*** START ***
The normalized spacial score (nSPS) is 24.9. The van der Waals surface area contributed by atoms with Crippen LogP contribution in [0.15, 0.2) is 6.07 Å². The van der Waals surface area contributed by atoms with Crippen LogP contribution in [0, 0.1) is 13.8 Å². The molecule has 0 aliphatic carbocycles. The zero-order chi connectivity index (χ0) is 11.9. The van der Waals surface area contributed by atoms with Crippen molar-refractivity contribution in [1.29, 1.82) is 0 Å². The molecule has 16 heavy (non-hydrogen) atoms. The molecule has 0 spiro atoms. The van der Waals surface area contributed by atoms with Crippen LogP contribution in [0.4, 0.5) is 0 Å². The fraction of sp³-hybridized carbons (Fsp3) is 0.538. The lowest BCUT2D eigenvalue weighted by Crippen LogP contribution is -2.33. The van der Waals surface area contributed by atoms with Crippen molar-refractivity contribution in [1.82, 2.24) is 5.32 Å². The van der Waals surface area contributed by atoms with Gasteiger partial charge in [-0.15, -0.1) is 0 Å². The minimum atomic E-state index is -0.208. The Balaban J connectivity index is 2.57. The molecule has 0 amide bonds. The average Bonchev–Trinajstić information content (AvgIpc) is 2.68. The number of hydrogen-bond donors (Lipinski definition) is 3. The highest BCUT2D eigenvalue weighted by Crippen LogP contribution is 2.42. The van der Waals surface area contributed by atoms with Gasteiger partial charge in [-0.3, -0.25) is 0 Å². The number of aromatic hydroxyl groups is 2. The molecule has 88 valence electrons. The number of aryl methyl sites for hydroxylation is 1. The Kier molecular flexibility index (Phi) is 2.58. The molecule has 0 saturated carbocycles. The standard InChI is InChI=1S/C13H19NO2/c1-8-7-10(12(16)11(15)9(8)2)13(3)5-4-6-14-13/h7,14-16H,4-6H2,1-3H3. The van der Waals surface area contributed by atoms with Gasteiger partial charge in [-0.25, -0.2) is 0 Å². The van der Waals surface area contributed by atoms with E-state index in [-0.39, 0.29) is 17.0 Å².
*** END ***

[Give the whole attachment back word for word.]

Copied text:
The normalized spacial score (nSPS) is 24.9. The van der Waals surface area contributed by atoms with Crippen LogP contribution in [0.15, 0.2) is 6.07 Å². The van der Waals surface area contributed by atoms with Crippen LogP contribution in [0, 0.1) is 13.8 Å². The molecule has 0 aliphatic carbocycles. The zero-order chi connectivity index (χ0) is 11.9. The van der Waals surface area contributed by atoms with Crippen molar-refractivity contribution in [1.29, 1.82) is 0 Å². The molecule has 16 heavy (non-hydrogen) atoms. The molecule has 0 spiro atoms. The van der Waals surface area contributed by atoms with Crippen LogP contribution in [0.4, 0.5) is 0 Å². The fraction of sp³-hybridized carbons (Fsp3) is 0.538. The lowest BCUT2D eigenvalue weighted by Crippen LogP contribution is -2.33. The van der Waals surface area contributed by atoms with Crippen molar-refractivity contribution in [1.82, 2.24) is 5.32 Å². The van der Waals surface area contributed by atoms with Gasteiger partial charge in [-0.15, -0.1) is 0 Å². The minimum atomic E-state index is -0.208. The Balaban J connectivity index is 2.57. The molecule has 0 amide bonds. The average Bonchev–Trinajstić information content (AvgIpc) is 2.68. The number of hydrogen-bond donors (Lipinski definition) is 3. The highest BCUT2D eigenvalue weighted by Crippen LogP contribution is 2.42. The van der Waals surface area contributed by atoms with Gasteiger partial charge in [-0.3, -0.25) is 0 Å². The number of aromatic hydroxyl groups is 2. The molecule has 88 valence electrons. The number of aryl methyl sites for hydroxylation is 1. The Kier molecular flexibility index (Phi) is 2.58. The molecule has 0 saturated carbocycles. The standard InChI is InChI=1S/C13H19NO2/c1-8-7-10(12(16)11(15)9(8)2)13(3)5-4-6-14-13/h7,14-16H,4-6H2,1-3H3. The van der Waals surface area contributed by atoms with Gasteiger partial charge in [-0.25, -0.2) is 0 Å². The van der Waals surface area contributed by atoms with E-state index in [-0.39, 0.29) is 17.0 Å².